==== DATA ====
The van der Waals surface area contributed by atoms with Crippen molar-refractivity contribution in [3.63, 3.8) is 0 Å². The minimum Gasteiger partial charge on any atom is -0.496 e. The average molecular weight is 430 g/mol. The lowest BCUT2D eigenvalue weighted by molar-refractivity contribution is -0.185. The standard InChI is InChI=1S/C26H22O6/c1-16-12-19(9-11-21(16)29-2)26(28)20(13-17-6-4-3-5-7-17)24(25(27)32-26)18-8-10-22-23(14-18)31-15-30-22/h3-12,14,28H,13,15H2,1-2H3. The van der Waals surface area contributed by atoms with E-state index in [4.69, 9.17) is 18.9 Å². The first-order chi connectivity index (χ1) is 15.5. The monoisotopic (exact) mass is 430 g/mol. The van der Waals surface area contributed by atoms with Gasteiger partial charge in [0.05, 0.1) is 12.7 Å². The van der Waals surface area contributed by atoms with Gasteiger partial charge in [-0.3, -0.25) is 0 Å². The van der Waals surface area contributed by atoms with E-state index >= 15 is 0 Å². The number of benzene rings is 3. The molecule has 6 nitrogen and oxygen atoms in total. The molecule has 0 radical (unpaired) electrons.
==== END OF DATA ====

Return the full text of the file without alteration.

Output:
The van der Waals surface area contributed by atoms with Crippen molar-refractivity contribution in [3.63, 3.8) is 0 Å². The minimum Gasteiger partial charge on any atom is -0.496 e. The average molecular weight is 430 g/mol. The lowest BCUT2D eigenvalue weighted by molar-refractivity contribution is -0.185. The standard InChI is InChI=1S/C26H22O6/c1-16-12-19(9-11-21(16)29-2)26(28)20(13-17-6-4-3-5-7-17)24(25(27)32-26)18-8-10-22-23(14-18)31-15-30-22/h3-12,14,28H,13,15H2,1-2H3. The van der Waals surface area contributed by atoms with E-state index in [4.69, 9.17) is 18.9 Å². The first-order chi connectivity index (χ1) is 15.5. The monoisotopic (exact) mass is 430 g/mol. The van der Waals surface area contributed by atoms with Gasteiger partial charge in [0.05, 0.1) is 12.7 Å². The van der Waals surface area contributed by atoms with Gasteiger partial charge in [-0.3, -0.25) is 0 Å². The van der Waals surface area contributed by atoms with E-state index >= 15 is 0 Å². The number of benzene rings is 3. The molecule has 6 nitrogen and oxygen atoms in total. The molecule has 0 radical (unpaired) electrons.